In a relatively recent Blind Confidential article I wrote that my father-in-law, Tony Vecchione, had fallen victim to a freak automotive accident and into a coma resulting from his head injuries. In the time since then, the medical decision was made by his doctors and family to remove him from life support and he passed away. My wife Susan and I just got back from Boston where we attended his memorial service. I would like to thank all of the BC readers who sent us notes of support and friendship during this difficult time.
When I think of Tony Vecchione, my late father-in-law, I think of the loves we shared. More than anything else, we deeply love his daughter and my wife Susan. Each year, Tony and my mother-in-law Betty would spend a few weeks here in Florida visiting us and avoiding the Massachusetts winters. We had already started planning to see them this month when Tony had his accident. I will miss hearing him interact with Susan, demonstrating his great affection in nearly everything he did with her.
One of Tony’s most prized possessions was a photograph of a six year old Susan beside a grouper as big as she which she had caught that day. Tony and I shared a love for fishing, especially in Florida. I remember the day when I put him on his first redfish and how he seemed as excited as a little kid as the big shouldered fish yanked out line and made his reel scream. Of course, Susan caught about four times as many fish as Tony and I combined and he cheered her on with each one.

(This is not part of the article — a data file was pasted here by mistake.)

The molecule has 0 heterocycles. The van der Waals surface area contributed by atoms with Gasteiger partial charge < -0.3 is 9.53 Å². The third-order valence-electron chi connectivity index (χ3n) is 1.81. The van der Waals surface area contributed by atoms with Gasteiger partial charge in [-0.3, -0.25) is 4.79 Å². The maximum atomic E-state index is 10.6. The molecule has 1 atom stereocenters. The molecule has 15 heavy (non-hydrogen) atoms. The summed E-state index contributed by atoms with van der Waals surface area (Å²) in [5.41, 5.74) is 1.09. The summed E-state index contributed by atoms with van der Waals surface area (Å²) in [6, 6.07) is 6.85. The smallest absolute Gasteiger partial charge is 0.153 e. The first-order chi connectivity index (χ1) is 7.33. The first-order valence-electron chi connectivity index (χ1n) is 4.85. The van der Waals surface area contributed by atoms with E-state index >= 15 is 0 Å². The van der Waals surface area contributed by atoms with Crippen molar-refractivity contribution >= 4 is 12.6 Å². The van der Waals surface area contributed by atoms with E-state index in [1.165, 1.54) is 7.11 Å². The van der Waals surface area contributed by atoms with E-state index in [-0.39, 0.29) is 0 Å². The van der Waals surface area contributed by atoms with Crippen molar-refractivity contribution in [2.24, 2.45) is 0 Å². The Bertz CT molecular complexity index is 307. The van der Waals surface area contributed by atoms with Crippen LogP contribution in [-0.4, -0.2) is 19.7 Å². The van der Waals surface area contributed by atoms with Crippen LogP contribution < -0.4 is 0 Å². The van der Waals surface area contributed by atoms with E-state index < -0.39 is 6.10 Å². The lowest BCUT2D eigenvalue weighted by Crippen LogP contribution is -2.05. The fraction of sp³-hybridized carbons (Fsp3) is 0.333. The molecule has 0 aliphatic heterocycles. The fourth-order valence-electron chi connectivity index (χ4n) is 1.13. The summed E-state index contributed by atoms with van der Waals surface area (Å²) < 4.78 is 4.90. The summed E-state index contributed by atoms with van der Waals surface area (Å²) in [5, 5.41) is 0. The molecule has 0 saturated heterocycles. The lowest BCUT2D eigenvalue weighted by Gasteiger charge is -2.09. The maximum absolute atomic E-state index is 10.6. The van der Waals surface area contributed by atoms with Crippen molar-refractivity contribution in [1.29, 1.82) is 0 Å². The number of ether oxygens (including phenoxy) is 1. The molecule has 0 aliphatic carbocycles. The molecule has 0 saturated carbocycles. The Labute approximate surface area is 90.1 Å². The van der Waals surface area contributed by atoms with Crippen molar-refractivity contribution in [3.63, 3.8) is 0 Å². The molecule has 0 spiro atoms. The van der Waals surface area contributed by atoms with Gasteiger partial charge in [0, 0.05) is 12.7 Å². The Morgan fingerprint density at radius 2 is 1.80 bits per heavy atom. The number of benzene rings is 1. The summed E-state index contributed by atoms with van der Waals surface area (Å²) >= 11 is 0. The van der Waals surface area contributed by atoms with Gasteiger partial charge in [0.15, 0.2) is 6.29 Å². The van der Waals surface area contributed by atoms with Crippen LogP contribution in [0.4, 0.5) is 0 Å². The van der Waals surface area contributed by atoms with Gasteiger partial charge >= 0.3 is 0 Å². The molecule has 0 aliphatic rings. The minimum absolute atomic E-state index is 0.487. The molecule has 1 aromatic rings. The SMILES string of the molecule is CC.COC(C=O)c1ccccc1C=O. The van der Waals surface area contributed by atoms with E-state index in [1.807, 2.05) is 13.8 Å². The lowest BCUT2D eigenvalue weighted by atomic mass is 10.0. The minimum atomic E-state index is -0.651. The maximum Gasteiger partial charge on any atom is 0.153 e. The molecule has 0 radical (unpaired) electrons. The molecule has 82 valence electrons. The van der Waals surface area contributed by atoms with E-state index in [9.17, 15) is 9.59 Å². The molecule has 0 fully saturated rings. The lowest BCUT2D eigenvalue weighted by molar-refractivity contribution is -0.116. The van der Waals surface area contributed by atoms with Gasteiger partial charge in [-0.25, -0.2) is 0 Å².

After that day fishing the Miguel Bay area, we returned to the house he and Betty and he had rented for their winter vacation. Betty took the redfish filets and prepared an amazing Cajun style blackened sea food dinner. Tony and I very much love Betty’s cooking. Her skills in the kitchen rival those of any great chef and over the past twenty years, I enjoyed many, many meals at their table.
I could go on with many more things we both loved. Jazz, for instance, was a passion we shared. Tony loved the Dixie and Big Band music, I preferred Miles and Coltrane but the sound of jazz brought joy to both of us. We shared a passion for left wing politics and for the ideals of fighting discrimination and hoping for social justice. We both loved the Boston Red Sox and we both got to experience the once in a lifetime joy of watching our team actually win a World Series. We shared many more loves as well.
Tony Vecchione was 77 years old but was in terrific health and was highly energetic. This freak accident actually caused us to think he may be the first person we could describe as having died young while in his late seventies. Susan and I will miss him greatly as will the rest of his family and his large number of friends.